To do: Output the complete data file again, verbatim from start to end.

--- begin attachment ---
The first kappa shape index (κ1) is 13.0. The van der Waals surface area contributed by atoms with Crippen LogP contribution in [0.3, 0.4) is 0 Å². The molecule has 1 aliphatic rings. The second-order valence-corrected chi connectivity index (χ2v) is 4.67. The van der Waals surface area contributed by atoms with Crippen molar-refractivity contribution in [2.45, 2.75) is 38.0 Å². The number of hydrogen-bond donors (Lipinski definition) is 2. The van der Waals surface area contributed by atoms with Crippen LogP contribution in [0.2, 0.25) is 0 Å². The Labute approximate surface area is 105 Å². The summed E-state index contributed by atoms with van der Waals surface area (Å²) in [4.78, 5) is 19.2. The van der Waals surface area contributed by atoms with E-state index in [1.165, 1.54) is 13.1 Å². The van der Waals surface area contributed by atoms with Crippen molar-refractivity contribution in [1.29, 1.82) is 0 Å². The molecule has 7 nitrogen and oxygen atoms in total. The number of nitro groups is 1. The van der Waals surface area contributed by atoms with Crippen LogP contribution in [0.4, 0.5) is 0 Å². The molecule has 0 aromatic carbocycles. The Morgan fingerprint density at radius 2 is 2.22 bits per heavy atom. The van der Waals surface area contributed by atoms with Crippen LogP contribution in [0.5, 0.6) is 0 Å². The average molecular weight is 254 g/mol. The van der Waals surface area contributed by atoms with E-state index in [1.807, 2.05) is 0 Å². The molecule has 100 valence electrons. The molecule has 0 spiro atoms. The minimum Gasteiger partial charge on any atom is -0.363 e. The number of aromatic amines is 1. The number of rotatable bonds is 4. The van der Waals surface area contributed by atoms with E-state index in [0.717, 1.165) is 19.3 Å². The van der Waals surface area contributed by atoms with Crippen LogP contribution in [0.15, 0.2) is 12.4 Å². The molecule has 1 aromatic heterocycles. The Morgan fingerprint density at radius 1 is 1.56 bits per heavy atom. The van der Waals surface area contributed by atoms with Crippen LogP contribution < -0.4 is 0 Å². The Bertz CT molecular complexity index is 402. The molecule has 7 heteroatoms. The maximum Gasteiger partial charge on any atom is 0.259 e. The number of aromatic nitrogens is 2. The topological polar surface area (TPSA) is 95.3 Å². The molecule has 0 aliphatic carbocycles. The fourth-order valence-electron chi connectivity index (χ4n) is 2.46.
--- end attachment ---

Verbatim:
The first kappa shape index (κ1) is 13.0. The van der Waals surface area contributed by atoms with Crippen LogP contribution in [0.3, 0.4) is 0 Å². The molecule has 1 aliphatic rings. The second-order valence-corrected chi connectivity index (χ2v) is 4.67. The van der Waals surface area contributed by atoms with Crippen molar-refractivity contribution in [2.45, 2.75) is 38.0 Å². The number of hydrogen-bond donors (Lipinski definition) is 2. The van der Waals surface area contributed by atoms with Crippen LogP contribution in [0.2, 0.25) is 0 Å². The Labute approximate surface area is 105 Å². The summed E-state index contributed by atoms with van der Waals surface area (Å²) in [4.78, 5) is 19.2. The van der Waals surface area contributed by atoms with E-state index in [1.165, 1.54) is 13.1 Å². The van der Waals surface area contributed by atoms with Crippen molar-refractivity contribution in [1.29, 1.82) is 0 Å². The molecule has 7 nitrogen and oxygen atoms in total. The number of nitro groups is 1. The van der Waals surface area contributed by atoms with Crippen LogP contribution in [0.4, 0.5) is 0 Å². The molecule has 0 aromatic carbocycles. The Morgan fingerprint density at radius 2 is 2.22 bits per heavy atom. The van der Waals surface area contributed by atoms with Crippen LogP contribution in [0.5, 0.6) is 0 Å². The average molecular weight is 254 g/mol. The van der Waals surface area contributed by atoms with E-state index in [1.807, 2.05) is 0 Å². The molecule has 100 valence electrons. The molecule has 0 spiro atoms. The minimum Gasteiger partial charge on any atom is -0.363 e. The number of aromatic amines is 1. The number of rotatable bonds is 4. The van der Waals surface area contributed by atoms with E-state index in [0.717, 1.165) is 19.3 Å². The van der Waals surface area contributed by atoms with Crippen LogP contribution in [0.15, 0.2) is 12.4 Å². The molecule has 1 aromatic heterocycles. The Morgan fingerprint density at radius 1 is 1.56 bits per heavy atom. The van der Waals surface area contributed by atoms with Crippen LogP contribution < -0.4 is 0 Å². The Bertz CT molecular complexity index is 402. The molecule has 7 heteroatoms. The maximum Gasteiger partial charge on any atom is 0.259 e. The number of aromatic nitrogens is 2. The topological polar surface area (TPSA) is 95.3 Å². The molecule has 0 aliphatic carbocycles. The fourth-order valence-electron chi connectivity index (χ4n) is 2.46.